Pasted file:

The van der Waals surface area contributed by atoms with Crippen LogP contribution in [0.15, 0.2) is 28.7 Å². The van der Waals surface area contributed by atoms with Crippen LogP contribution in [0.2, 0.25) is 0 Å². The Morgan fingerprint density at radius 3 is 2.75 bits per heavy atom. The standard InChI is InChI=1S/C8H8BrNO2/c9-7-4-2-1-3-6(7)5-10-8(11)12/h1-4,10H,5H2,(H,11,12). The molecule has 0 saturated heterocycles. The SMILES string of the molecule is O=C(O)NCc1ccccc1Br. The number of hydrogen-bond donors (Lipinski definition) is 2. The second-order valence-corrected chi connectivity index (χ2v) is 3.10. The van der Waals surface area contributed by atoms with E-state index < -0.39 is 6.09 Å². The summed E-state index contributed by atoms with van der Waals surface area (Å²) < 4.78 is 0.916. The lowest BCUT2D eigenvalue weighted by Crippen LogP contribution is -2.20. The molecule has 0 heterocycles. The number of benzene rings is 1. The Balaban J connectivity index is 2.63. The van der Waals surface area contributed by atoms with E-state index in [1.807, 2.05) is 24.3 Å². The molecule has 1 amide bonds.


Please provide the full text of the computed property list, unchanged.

The van der Waals surface area contributed by atoms with Crippen LogP contribution in [0.15, 0.2) is 28.7 Å². The van der Waals surface area contributed by atoms with Crippen LogP contribution in [0.2, 0.25) is 0 Å². The Morgan fingerprint density at radius 3 is 2.75 bits per heavy atom. The standard InChI is InChI=1S/C8H8BrNO2/c9-7-4-2-1-3-6(7)5-10-8(11)12/h1-4,10H,5H2,(H,11,12). The molecule has 0 saturated heterocycles. The SMILES string of the molecule is O=C(O)NCc1ccccc1Br. The number of hydrogen-bond donors (Lipinski definition) is 2. The second-order valence-corrected chi connectivity index (χ2v) is 3.10. The van der Waals surface area contributed by atoms with E-state index < -0.39 is 6.09 Å². The summed E-state index contributed by atoms with van der Waals surface area (Å²) < 4.78 is 0.916. The lowest BCUT2D eigenvalue weighted by Crippen LogP contribution is -2.20. The molecule has 0 heterocycles. The number of benzene rings is 1. The Balaban J connectivity index is 2.63. The van der Waals surface area contributed by atoms with E-state index in [1.807, 2.05) is 24.3 Å². The molecule has 1 amide bonds.